Point To The Diamond

There are so many different diamond settings to choose from, all which will give your diamond ring its unique look.  The final appearance of your ring doesn’t only depend on the quality of your diamond, the look is also affected by the way in which the diamond is held into the ring.  A cathedral setting is a really romantic way to set your diamond, projecting grace and elegance.

It is probably more accurate to refer to a cathedral setting as a cathedral style which uses the prong setting.  You’ll see what we mean when you look at the images below.  Before we explain exactly what a cathedral setting is, yes that is what we are going to call it, after all everyone else does, lets first explain what a prong setting is.

What is a Prong Setting?

A prong setting uses metal prongs to form a base in which the diamond is placed.  The ends of the prongs are bent over slightly in order to hold the stone in place.  The prongs succeed in projecting the diamond outwards ensuring that it’s the absolute focal point of your ring.  The number of prongs can vary from two to six.  The six prong ring will be the safest option for your diamond whereas the two prong option allows the most light to enter.  A cathedral setting will usually use either 4 or 6 prongs.

What is a Cathedral Setting?

In a cathedral setting the band of the ring splits leaving a space between the upper and lower arches.  It is the thinner lower band that gracefully encircles your finger, whilst the thicker upper points towards the central diamond which is nestled between the arches, thrusting the diamond into the limelight.  Take a look at the image shown here of a cathedral setting.  Can you tell where its name comes from?  Yes, it’s designed like a cathedral with beautiful arches.

The style shown here in 18k gold, with and without a center stone: Tapered Pave-Set Solitaire Diamond Ring in 4 Prong Setting.

Benefits of a Cathedral Setting

The prong setting is by far the most popular choice for engagement rings and the cathedral setting is one of the most popular styles of prongs.  The benefits are the same as with a regular prong setting.  Most importantly the prongs succeed in showcasing the diamond in a spectacular way; the diamond takes center stage without the prongs diverting attention away from the main attraction.  Nothing fancy so you can enjoy the main attraction.  The cathedral setting has an added benefit of the arches which point towards the center stone, a fabulous addition.  Prongs achieve excellent light penetration and you know what that means … you got it, fantastic sparkle.  Remember the more light, the more your diamond will dazzle.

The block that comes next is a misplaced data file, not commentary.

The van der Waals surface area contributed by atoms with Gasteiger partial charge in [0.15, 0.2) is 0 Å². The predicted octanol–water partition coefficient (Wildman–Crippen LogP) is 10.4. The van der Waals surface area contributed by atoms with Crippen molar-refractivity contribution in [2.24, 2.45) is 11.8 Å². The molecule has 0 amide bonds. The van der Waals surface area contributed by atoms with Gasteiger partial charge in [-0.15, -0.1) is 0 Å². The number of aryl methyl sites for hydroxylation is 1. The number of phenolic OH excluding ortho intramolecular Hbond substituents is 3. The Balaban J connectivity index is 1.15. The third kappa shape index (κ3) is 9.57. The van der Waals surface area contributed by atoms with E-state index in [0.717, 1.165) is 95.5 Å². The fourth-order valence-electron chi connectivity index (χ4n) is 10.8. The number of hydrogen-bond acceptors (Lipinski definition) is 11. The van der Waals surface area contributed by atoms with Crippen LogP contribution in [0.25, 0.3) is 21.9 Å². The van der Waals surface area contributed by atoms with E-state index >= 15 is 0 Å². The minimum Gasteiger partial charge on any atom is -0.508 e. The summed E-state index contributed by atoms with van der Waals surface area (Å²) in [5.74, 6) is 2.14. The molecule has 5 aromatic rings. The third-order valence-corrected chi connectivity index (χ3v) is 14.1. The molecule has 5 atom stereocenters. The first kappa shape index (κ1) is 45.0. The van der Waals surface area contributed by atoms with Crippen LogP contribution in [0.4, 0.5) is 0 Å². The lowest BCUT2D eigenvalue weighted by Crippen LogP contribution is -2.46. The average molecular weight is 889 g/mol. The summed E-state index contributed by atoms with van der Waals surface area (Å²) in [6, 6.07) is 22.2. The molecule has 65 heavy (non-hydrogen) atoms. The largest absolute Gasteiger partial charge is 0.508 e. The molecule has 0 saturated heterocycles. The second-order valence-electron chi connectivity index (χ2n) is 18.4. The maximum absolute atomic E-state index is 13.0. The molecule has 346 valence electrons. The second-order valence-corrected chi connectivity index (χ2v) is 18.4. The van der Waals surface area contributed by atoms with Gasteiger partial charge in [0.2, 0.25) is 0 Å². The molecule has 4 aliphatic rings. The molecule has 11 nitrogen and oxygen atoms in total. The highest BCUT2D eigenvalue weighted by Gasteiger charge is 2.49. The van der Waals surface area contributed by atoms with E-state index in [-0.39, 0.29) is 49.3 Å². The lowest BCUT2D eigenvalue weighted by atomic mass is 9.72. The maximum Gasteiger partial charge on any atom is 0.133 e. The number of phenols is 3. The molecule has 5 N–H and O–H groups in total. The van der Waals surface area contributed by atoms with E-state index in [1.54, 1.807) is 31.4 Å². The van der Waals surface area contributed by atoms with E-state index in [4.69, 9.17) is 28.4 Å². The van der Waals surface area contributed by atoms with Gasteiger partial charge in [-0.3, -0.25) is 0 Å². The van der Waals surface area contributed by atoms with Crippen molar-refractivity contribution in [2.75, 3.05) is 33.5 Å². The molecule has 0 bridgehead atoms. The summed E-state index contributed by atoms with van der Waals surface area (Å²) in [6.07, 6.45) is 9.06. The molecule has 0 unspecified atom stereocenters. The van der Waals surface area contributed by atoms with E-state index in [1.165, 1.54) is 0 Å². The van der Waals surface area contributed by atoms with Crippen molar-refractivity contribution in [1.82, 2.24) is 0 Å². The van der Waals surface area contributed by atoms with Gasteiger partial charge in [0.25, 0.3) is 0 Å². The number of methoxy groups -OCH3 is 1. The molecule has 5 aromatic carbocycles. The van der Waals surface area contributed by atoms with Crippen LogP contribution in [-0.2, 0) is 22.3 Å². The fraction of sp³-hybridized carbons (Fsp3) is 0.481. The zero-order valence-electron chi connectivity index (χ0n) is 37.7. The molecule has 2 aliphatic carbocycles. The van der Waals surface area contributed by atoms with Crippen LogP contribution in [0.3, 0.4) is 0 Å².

Ring Example

For a really glamorous engagement ring, check out this Pave-Set Solitaire Diamond Ring Open Cathedral Setting ring.   This ring has a round brilliant cut center diamond set with a cathedral style mounting.  The side diamonds give your ring that extra sparkle, whereas the cathedral setting ensures that the side diamonds don’t detract at all from the center diamond.  These side diamonds perform their supporting role to absolute perfection!  A really romantic choice.

The round brilliant cut is definitely the most popular shape but with a cathedral setting you can have any shape diamond.  The princess cut, oval shaped diamond, and marquise shaped diamond are all fantastic options.

Keep your Ring Safe

Like with any setting, you should check your ring often to make sure it is not damaged.  If you see any cracks certainly go straight to a jeweler.  It’s also a good idea to have your ring inspected on occasion by a professional.  Two stories you might want to check out: Taking Care of Your Diamonds & Jewelry &  When a Professional Jeweler is Necessary.

Other Diamond Settings

It’s exciting to learn about different styles.  Here are a few other settings you may want to check out.

Bar Setting – Riding the Rails
Bezel Setting – Wrapped in Metal
Burnish Setting – Clean & Contemporary
Channel Setting – Modern & Beautiful
Invisible Setting – Just an Illusion
Pave Setting – Paved with Diamonds

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